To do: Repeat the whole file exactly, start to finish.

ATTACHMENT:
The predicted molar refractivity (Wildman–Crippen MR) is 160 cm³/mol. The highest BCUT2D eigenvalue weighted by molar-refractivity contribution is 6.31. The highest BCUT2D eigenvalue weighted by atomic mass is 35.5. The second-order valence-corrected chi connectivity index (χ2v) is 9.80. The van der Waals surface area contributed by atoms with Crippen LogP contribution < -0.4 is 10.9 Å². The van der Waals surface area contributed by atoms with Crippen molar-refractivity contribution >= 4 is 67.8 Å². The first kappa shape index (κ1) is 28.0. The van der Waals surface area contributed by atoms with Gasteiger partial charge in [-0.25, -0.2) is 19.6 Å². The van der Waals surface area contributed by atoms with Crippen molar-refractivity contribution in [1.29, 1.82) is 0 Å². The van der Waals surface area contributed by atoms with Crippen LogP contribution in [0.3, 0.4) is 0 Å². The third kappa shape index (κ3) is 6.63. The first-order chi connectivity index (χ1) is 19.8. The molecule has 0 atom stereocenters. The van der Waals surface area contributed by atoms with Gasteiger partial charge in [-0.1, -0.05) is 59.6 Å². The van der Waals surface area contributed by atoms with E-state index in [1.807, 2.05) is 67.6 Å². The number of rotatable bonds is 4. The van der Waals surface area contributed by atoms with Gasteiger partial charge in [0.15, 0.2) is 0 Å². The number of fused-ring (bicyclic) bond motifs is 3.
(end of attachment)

The predicted molar refractivity (Wildman–Crippen MR) is 160 cm³/mol. The highest BCUT2D eigenvalue weighted by molar-refractivity contribution is 6.31. The highest BCUT2D eigenvalue weighted by atomic mass is 35.5. The second-order valence-corrected chi connectivity index (χ2v) is 9.80. The van der Waals surface area contributed by atoms with Crippen LogP contribution < -0.4 is 10.9 Å². The van der Waals surface area contributed by atoms with Crippen molar-refractivity contribution >= 4 is 67.8 Å². The first kappa shape index (κ1) is 28.0. The van der Waals surface area contributed by atoms with Gasteiger partial charge in [-0.25, -0.2) is 19.6 Å². The van der Waals surface area contributed by atoms with Crippen molar-refractivity contribution in [1.29, 1.82) is 0 Å². The van der Waals surface area contributed by atoms with Crippen LogP contribution in [0.3, 0.4) is 0 Å². The third kappa shape index (κ3) is 6.63. The first-order chi connectivity index (χ1) is 19.8. The molecule has 0 atom stereocenters. The van der Waals surface area contributed by atoms with Gasteiger partial charge in [-0.1, -0.05) is 59.6 Å². The van der Waals surface area contributed by atoms with E-state index in [1.807, 2.05) is 67.6 Å². The number of rotatable bonds is 4. The van der Waals surface area contributed by atoms with Gasteiger partial charge in [0.15, 0.2) is 0 Å². The number of fused-ring (bicyclic) bond motifs is 3.